One of the most important goals for retailers is to maintain long-term and profitable relationships with their customers. The construct Customer Relationship Management (CRM) started when retailers moved the orientation of their business from their companies to their customers. However, the advent of the internet, Web 2.0, and online social networks have disrupted the traditional way that retailers communicated with their customers.  Hence, Social Customer Relationship Management (SCRM) came to the fore because of the emergence of a “social customer”.

Social customers comprise the 2.8 billion* active social media users (Dr Dave Chaffey *, Smart Insights, 27 Apr, 2017). With these billions of social media users, retailers are no longer in control of customer relationships. Instead, customers and their highly influential virtual networks are now driving the conversation, which can trump a retailer’s marketing, sales and service efforts with their unprecedented immediacy and reach 1. However, social media needn’t to be a threat for retailers. Indeed, retailers that learn how to use social media technology to their advantage can gain valuable insights about the demographics and buying behaviour of their customers.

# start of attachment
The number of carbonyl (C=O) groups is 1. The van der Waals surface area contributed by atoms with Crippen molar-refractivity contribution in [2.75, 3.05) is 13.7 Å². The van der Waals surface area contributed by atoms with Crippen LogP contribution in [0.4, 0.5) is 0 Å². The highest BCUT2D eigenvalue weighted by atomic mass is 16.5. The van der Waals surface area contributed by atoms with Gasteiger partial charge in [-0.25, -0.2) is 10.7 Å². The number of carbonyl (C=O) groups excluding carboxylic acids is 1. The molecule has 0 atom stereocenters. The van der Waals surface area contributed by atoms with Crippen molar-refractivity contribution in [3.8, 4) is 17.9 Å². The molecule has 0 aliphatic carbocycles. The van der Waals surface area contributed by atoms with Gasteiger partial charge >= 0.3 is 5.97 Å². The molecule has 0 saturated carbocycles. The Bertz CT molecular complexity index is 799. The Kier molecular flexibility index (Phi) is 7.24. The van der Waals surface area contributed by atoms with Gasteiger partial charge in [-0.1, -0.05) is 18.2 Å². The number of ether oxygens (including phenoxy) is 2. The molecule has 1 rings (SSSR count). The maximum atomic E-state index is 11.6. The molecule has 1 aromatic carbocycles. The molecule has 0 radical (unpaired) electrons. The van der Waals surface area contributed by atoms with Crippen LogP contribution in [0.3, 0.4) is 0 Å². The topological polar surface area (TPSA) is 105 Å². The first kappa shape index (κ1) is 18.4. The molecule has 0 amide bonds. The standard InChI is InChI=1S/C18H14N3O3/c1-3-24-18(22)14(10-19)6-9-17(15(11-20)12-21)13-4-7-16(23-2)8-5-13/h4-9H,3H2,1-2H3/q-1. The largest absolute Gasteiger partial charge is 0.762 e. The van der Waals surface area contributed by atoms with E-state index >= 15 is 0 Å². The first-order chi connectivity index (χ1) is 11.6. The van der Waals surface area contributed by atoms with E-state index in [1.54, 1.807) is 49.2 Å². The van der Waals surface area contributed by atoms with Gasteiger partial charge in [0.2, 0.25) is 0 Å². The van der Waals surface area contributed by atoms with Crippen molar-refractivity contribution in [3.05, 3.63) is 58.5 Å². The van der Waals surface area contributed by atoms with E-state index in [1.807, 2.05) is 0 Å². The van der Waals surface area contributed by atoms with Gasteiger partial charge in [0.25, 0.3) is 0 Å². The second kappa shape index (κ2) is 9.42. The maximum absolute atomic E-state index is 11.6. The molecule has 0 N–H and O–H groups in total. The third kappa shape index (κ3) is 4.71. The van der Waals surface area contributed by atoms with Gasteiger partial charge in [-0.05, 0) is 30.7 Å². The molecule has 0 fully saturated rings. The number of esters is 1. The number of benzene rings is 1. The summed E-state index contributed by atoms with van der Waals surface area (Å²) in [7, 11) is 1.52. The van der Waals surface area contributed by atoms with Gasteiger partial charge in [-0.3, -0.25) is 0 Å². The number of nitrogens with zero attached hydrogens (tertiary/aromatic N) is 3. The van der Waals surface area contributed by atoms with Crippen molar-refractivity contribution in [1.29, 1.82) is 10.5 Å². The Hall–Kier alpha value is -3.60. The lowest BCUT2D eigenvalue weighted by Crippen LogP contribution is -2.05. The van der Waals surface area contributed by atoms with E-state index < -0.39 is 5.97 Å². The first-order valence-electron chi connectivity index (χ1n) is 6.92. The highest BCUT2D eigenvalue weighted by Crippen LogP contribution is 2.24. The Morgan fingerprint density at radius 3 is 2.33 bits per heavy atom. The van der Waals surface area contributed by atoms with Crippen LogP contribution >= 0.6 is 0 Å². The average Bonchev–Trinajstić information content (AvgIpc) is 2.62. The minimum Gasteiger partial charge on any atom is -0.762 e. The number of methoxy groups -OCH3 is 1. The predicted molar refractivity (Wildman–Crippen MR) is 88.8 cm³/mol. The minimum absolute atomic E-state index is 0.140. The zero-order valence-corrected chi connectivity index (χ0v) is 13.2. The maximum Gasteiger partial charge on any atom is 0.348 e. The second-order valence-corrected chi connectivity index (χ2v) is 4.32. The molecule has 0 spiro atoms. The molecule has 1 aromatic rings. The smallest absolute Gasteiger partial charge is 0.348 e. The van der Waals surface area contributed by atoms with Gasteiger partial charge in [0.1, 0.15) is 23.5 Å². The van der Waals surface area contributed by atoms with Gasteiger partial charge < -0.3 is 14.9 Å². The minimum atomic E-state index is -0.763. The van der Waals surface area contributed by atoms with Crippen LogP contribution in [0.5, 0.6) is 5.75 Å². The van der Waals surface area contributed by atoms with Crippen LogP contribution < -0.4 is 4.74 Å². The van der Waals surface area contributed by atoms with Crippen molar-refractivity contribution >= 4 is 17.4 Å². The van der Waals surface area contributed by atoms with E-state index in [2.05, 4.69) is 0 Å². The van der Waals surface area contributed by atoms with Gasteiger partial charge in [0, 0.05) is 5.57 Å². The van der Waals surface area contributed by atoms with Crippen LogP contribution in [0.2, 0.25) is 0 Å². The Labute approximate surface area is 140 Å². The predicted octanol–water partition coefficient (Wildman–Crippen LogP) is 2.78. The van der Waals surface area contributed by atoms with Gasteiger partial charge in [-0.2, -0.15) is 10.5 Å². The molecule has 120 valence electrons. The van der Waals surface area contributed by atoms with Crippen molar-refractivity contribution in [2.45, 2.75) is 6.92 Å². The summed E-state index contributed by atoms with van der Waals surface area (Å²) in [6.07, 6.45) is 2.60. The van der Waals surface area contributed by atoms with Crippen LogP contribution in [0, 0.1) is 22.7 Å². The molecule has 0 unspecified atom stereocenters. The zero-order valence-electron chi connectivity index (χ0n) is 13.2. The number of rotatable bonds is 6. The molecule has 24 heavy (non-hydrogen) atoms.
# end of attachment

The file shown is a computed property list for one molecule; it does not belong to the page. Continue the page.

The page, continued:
The use of technology for successful Social Customer Relationship Management

Social networks offer retailers practicing Social Customer Relationship Management masses of customers who group themselves around a brand 2. It is here, in these networks, that retailers can study the community’s behavior toward a brand or firm beyond purchase. The data originate from motivational drivers such as word-of-mouth activity, recommendations, customer-to-customer interactions, blogging, and the writing of reviews 3.